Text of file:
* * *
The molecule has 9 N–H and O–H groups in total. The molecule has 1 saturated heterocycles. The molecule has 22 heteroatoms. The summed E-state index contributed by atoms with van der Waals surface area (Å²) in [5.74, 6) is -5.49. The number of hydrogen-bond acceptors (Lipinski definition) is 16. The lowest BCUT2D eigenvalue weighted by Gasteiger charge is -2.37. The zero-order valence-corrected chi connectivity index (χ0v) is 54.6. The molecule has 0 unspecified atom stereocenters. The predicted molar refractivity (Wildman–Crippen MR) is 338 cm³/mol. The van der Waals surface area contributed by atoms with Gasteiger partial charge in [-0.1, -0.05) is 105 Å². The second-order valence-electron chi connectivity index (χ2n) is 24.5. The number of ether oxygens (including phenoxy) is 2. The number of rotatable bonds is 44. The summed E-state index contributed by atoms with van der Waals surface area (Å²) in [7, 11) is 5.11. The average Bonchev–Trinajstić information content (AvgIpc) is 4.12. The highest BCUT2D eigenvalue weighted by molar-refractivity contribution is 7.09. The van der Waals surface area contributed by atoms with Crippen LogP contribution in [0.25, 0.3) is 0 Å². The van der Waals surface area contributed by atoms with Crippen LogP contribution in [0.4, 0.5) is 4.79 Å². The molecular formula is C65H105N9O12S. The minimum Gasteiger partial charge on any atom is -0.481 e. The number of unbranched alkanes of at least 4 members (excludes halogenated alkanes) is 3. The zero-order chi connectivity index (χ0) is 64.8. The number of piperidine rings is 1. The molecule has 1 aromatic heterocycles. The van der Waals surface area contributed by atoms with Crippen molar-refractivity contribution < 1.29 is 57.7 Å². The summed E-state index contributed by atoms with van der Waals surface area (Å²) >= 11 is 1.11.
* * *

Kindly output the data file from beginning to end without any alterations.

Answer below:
The molecule has 9 N–H and O–H groups in total. The molecule has 1 saturated heterocycles. The molecule has 22 heteroatoms. The summed E-state index contributed by atoms with van der Waals surface area (Å²) in [5.74, 6) is -5.49. The number of hydrogen-bond acceptors (Lipinski definition) is 16. The lowest BCUT2D eigenvalue weighted by Gasteiger charge is -2.37. The zero-order valence-corrected chi connectivity index (χ0v) is 54.6. The molecule has 0 unspecified atom stereocenters. The predicted molar refractivity (Wildman–Crippen MR) is 338 cm³/mol. The van der Waals surface area contributed by atoms with Gasteiger partial charge in [-0.1, -0.05) is 105 Å². The second-order valence-electron chi connectivity index (χ2n) is 24.5. The number of ether oxygens (including phenoxy) is 2. The number of rotatable bonds is 44. The summed E-state index contributed by atoms with van der Waals surface area (Å²) in [7, 11) is 5.11. The average Bonchev–Trinajstić information content (AvgIpc) is 4.12. The highest BCUT2D eigenvalue weighted by molar-refractivity contribution is 7.09. The van der Waals surface area contributed by atoms with Crippen LogP contribution in [0.25, 0.3) is 0 Å². The van der Waals surface area contributed by atoms with Crippen LogP contribution in [0.4, 0.5) is 4.79 Å². The molecular formula is C65H105N9O12S. The minimum Gasteiger partial charge on any atom is -0.481 e. The number of unbranched alkanes of at least 4 members (excludes halogenated alkanes) is 3. The zero-order chi connectivity index (χ0) is 64.8. The number of piperidine rings is 1. The molecule has 1 aromatic heterocycles. The van der Waals surface area contributed by atoms with Crippen molar-refractivity contribution < 1.29 is 57.7 Å². The summed E-state index contributed by atoms with van der Waals surface area (Å²) >= 11 is 1.11.